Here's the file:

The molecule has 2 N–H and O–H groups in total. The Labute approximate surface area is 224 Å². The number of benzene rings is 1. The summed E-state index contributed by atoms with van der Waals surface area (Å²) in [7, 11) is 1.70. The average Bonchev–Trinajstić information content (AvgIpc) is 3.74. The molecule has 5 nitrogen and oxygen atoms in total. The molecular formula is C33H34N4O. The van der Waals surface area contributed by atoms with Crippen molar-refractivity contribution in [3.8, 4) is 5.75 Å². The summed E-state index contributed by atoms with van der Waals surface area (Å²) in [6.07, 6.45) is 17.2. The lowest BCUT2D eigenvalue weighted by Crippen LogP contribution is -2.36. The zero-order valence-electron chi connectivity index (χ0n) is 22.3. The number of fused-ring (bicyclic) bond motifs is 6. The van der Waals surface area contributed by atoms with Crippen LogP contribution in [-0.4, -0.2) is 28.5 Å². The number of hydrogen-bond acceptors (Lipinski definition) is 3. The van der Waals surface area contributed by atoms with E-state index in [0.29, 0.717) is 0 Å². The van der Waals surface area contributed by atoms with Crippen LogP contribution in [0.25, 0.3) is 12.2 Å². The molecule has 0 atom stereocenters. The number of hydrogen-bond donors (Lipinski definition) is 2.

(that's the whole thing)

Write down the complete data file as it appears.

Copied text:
The molecule has 2 N–H and O–H groups in total. The Labute approximate surface area is 224 Å². The number of benzene rings is 1. The summed E-state index contributed by atoms with van der Waals surface area (Å²) in [7, 11) is 1.70. The average Bonchev–Trinajstić information content (AvgIpc) is 3.74. The molecule has 5 nitrogen and oxygen atoms in total. The molecular formula is C33H34N4O. The van der Waals surface area contributed by atoms with Crippen molar-refractivity contribution in [3.8, 4) is 5.75 Å². The summed E-state index contributed by atoms with van der Waals surface area (Å²) in [6.07, 6.45) is 17.2. The lowest BCUT2D eigenvalue weighted by Crippen LogP contribution is -2.36. The zero-order valence-electron chi connectivity index (χ0n) is 22.3. The number of fused-ring (bicyclic) bond motifs is 6. The van der Waals surface area contributed by atoms with Crippen LogP contribution in [-0.4, -0.2) is 28.5 Å². The number of hydrogen-bond acceptors (Lipinski definition) is 3. The van der Waals surface area contributed by atoms with E-state index in [0.29, 0.717) is 0 Å². The van der Waals surface area contributed by atoms with Crippen LogP contribution in [0.25, 0.3) is 12.2 Å². The molecule has 0 atom stereocenters. The number of hydrogen-bond donors (Lipinski definition) is 2.